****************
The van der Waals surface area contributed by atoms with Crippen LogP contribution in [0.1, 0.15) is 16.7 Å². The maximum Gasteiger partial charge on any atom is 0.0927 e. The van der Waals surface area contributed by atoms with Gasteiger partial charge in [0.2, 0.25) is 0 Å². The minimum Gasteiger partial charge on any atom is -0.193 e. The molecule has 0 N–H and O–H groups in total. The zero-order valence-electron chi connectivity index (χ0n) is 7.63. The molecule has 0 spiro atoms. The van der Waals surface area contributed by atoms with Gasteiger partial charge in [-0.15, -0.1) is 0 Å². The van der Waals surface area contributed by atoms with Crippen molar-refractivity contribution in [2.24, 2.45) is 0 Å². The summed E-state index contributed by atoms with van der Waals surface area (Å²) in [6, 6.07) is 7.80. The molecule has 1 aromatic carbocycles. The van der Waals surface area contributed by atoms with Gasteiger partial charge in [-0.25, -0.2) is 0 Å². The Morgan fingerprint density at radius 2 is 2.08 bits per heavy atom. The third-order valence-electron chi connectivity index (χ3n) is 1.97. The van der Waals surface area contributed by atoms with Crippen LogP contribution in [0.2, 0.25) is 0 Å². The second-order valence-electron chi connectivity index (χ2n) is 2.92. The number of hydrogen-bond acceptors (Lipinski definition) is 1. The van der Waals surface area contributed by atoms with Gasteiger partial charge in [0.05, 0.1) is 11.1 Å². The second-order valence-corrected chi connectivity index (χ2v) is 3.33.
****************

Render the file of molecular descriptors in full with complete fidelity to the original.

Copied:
The van der Waals surface area contributed by atoms with Crippen LogP contribution in [0.1, 0.15) is 16.7 Å². The maximum Gasteiger partial charge on any atom is 0.0927 e. The van der Waals surface area contributed by atoms with Gasteiger partial charge in [0.2, 0.25) is 0 Å². The minimum Gasteiger partial charge on any atom is -0.193 e. The molecule has 0 N–H and O–H groups in total. The zero-order valence-electron chi connectivity index (χ0n) is 7.63. The molecule has 0 spiro atoms. The van der Waals surface area contributed by atoms with Gasteiger partial charge in [-0.15, -0.1) is 0 Å². The van der Waals surface area contributed by atoms with Crippen molar-refractivity contribution in [2.24, 2.45) is 0 Å². The summed E-state index contributed by atoms with van der Waals surface area (Å²) in [6, 6.07) is 7.80. The molecule has 1 aromatic carbocycles. The van der Waals surface area contributed by atoms with Gasteiger partial charge in [-0.25, -0.2) is 0 Å². The Morgan fingerprint density at radius 2 is 2.08 bits per heavy atom. The third-order valence-electron chi connectivity index (χ3n) is 1.97. The van der Waals surface area contributed by atoms with Crippen LogP contribution in [0.2, 0.25) is 0 Å². The second-order valence-electron chi connectivity index (χ2n) is 2.92. The number of hydrogen-bond acceptors (Lipinski definition) is 1. The van der Waals surface area contributed by atoms with Gasteiger partial charge in [0.05, 0.1) is 11.1 Å². The second-order valence-corrected chi connectivity index (χ2v) is 3.33.